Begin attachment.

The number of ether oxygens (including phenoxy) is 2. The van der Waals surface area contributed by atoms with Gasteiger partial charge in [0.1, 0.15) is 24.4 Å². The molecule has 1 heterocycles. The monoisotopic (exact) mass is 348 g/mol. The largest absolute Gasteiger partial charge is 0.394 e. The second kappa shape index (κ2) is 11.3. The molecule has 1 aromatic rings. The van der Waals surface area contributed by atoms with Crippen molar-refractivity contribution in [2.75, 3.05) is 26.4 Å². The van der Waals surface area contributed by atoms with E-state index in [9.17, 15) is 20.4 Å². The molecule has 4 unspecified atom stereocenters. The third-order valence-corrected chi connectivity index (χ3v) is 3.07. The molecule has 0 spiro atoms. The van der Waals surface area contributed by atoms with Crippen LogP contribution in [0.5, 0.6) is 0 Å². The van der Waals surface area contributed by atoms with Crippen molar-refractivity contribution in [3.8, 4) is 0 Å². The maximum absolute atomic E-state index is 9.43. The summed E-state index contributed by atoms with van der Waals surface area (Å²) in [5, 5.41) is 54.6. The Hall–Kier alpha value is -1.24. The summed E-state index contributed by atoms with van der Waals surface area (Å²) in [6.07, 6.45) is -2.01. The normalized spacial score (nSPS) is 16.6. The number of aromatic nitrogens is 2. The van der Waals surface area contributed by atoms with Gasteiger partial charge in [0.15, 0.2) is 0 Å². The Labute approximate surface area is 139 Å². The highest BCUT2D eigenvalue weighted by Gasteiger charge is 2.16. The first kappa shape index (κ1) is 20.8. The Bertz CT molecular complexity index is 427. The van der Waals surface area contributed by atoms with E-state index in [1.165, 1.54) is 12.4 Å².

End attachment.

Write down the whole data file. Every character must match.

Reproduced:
The number of ether oxygens (including phenoxy) is 2. The van der Waals surface area contributed by atoms with Gasteiger partial charge in [0.1, 0.15) is 24.4 Å². The molecule has 1 heterocycles. The monoisotopic (exact) mass is 348 g/mol. The largest absolute Gasteiger partial charge is 0.394 e. The second kappa shape index (κ2) is 11.3. The molecule has 1 aromatic rings. The van der Waals surface area contributed by atoms with Crippen molar-refractivity contribution in [2.75, 3.05) is 26.4 Å². The van der Waals surface area contributed by atoms with E-state index in [9.17, 15) is 20.4 Å². The molecule has 4 unspecified atom stereocenters. The third-order valence-corrected chi connectivity index (χ3v) is 3.07. The molecule has 0 spiro atoms. The van der Waals surface area contributed by atoms with Crippen LogP contribution in [0.5, 0.6) is 0 Å². The van der Waals surface area contributed by atoms with Crippen molar-refractivity contribution in [3.8, 4) is 0 Å². The maximum absolute atomic E-state index is 9.43. The summed E-state index contributed by atoms with van der Waals surface area (Å²) in [5, 5.41) is 54.6. The Hall–Kier alpha value is -1.24. The summed E-state index contributed by atoms with van der Waals surface area (Å²) in [6.07, 6.45) is -2.01. The normalized spacial score (nSPS) is 16.6. The number of aromatic nitrogens is 2. The van der Waals surface area contributed by atoms with Gasteiger partial charge in [0.15, 0.2) is 0 Å². The Labute approximate surface area is 139 Å². The highest BCUT2D eigenvalue weighted by Gasteiger charge is 2.16. The first kappa shape index (κ1) is 20.8. The Bertz CT molecular complexity index is 427. The van der Waals surface area contributed by atoms with E-state index in [1.165, 1.54) is 12.4 Å².